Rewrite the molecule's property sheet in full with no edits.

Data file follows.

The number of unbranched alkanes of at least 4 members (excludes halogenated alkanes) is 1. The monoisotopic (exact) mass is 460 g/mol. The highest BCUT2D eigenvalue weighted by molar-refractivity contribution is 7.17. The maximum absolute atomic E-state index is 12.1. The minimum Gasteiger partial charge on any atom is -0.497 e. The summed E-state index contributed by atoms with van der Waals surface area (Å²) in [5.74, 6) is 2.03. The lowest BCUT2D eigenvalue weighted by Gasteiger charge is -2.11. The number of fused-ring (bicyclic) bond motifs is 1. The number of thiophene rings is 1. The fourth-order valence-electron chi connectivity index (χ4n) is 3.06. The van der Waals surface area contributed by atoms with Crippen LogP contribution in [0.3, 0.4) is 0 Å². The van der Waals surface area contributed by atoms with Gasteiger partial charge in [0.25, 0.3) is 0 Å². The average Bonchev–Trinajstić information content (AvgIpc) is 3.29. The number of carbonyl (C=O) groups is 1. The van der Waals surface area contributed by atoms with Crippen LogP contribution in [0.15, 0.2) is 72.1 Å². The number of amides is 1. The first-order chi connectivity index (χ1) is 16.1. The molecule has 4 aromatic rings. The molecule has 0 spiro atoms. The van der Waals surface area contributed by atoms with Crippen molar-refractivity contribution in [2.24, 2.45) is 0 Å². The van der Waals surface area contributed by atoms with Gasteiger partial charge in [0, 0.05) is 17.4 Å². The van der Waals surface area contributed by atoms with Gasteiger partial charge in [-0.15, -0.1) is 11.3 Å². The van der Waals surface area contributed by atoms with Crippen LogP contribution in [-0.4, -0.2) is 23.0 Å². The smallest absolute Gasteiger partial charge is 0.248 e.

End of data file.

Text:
The number of unbranched alkanes of at least 4 members (excludes halogenated alkanes) is 1. The monoisotopic (exact) mass is 460 g/mol. The highest BCUT2D eigenvalue weighted by molar-refractivity contribution is 7.17. The maximum absolute atomic E-state index is 12.1. The minimum Gasteiger partial charge on any atom is -0.497 e. The summed E-state index contributed by atoms with van der Waals surface area (Å²) in [5.74, 6) is 2.03. The lowest BCUT2D eigenvalue weighted by Gasteiger charge is -2.11. The number of fused-ring (bicyclic) bond motifs is 1. The number of thiophene rings is 1. The fourth-order valence-electron chi connectivity index (χ4n) is 3.06. The van der Waals surface area contributed by atoms with Crippen LogP contribution in [0.3, 0.4) is 0 Å². The van der Waals surface area contributed by atoms with Gasteiger partial charge in [0.25, 0.3) is 0 Å². The average Bonchev–Trinajstić information content (AvgIpc) is 3.29. The number of carbonyl (C=O) groups is 1. The van der Waals surface area contributed by atoms with Crippen LogP contribution in [0.15, 0.2) is 72.1 Å². The number of amides is 1. The first-order chi connectivity index (χ1) is 16.1. The molecule has 4 aromatic rings. The molecule has 0 spiro atoms. The van der Waals surface area contributed by atoms with Crippen molar-refractivity contribution in [2.24, 2.45) is 0 Å². The van der Waals surface area contributed by atoms with Gasteiger partial charge in [0, 0.05) is 17.4 Å². The van der Waals surface area contributed by atoms with Gasteiger partial charge in [-0.15, -0.1) is 11.3 Å². The van der Waals surface area contributed by atoms with Crippen LogP contribution in [-0.4, -0.2) is 23.0 Å². The smallest absolute Gasteiger partial charge is 0.248 e.